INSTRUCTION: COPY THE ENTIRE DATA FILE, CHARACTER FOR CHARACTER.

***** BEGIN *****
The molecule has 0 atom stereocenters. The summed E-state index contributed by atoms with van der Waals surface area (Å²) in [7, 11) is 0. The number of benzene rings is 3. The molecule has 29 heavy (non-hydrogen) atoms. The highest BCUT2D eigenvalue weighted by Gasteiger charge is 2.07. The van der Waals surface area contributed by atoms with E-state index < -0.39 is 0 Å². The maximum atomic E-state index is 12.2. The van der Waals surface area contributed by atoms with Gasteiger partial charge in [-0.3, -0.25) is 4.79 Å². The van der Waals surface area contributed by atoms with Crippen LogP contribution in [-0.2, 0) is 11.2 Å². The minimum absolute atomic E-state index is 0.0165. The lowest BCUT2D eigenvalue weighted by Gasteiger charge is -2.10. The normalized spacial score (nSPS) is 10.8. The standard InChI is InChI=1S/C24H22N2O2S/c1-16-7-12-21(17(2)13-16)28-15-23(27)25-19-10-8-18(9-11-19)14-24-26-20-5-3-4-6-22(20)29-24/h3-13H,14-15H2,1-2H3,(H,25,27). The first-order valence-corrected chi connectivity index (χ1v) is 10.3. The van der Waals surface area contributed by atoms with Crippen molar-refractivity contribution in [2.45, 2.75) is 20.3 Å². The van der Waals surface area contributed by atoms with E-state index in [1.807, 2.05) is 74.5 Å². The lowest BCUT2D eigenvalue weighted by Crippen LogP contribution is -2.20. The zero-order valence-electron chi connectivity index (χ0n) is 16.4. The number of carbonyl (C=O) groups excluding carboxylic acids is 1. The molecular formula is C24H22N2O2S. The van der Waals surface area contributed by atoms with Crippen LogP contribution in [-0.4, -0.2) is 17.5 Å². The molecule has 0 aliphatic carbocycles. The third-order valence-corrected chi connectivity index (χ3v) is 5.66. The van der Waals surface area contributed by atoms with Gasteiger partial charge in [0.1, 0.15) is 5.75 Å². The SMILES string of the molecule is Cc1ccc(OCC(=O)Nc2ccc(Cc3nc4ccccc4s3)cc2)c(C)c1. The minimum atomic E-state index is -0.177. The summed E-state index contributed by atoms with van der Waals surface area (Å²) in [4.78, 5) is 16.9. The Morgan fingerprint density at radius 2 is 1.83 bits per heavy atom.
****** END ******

The molecule has 0 atom stereocenters. The summed E-state index contributed by atoms with van der Waals surface area (Å²) in [7, 11) is 0. The number of benzene rings is 3. The molecule has 29 heavy (non-hydrogen) atoms. The highest BCUT2D eigenvalue weighted by Gasteiger charge is 2.07. The van der Waals surface area contributed by atoms with E-state index < -0.39 is 0 Å². The maximum atomic E-state index is 12.2. The van der Waals surface area contributed by atoms with Gasteiger partial charge in [-0.3, -0.25) is 4.79 Å². The van der Waals surface area contributed by atoms with Crippen LogP contribution in [-0.2, 0) is 11.2 Å². The minimum absolute atomic E-state index is 0.0165. The lowest BCUT2D eigenvalue weighted by Gasteiger charge is -2.10. The normalized spacial score (nSPS) is 10.8. The standard InChI is InChI=1S/C24H22N2O2S/c1-16-7-12-21(17(2)13-16)28-15-23(27)25-19-10-8-18(9-11-19)14-24-26-20-5-3-4-6-22(20)29-24/h3-13H,14-15H2,1-2H3,(H,25,27). The first-order valence-corrected chi connectivity index (χ1v) is 10.3. The van der Waals surface area contributed by atoms with Crippen molar-refractivity contribution in [2.45, 2.75) is 20.3 Å². The van der Waals surface area contributed by atoms with E-state index in [1.807, 2.05) is 74.5 Å². The lowest BCUT2D eigenvalue weighted by Crippen LogP contribution is -2.20. The zero-order valence-electron chi connectivity index (χ0n) is 16.4. The number of carbonyl (C=O) groups excluding carboxylic acids is 1. The molecular formula is C24H22N2O2S. The van der Waals surface area contributed by atoms with Crippen LogP contribution in [-0.4, -0.2) is 17.5 Å². The molecule has 0 aliphatic carbocycles. The third-order valence-corrected chi connectivity index (χ3v) is 5.66. The van der Waals surface area contributed by atoms with Gasteiger partial charge in [0.1, 0.15) is 5.75 Å². The SMILES string of the molecule is Cc1ccc(OCC(=O)Nc2ccc(Cc3nc4ccccc4s3)cc2)c(C)c1. The minimum atomic E-state index is -0.177. The summed E-state index contributed by atoms with van der Waals surface area (Å²) in [4.78, 5) is 16.9. The Morgan fingerprint density at radius 2 is 1.83 bits per heavy atom.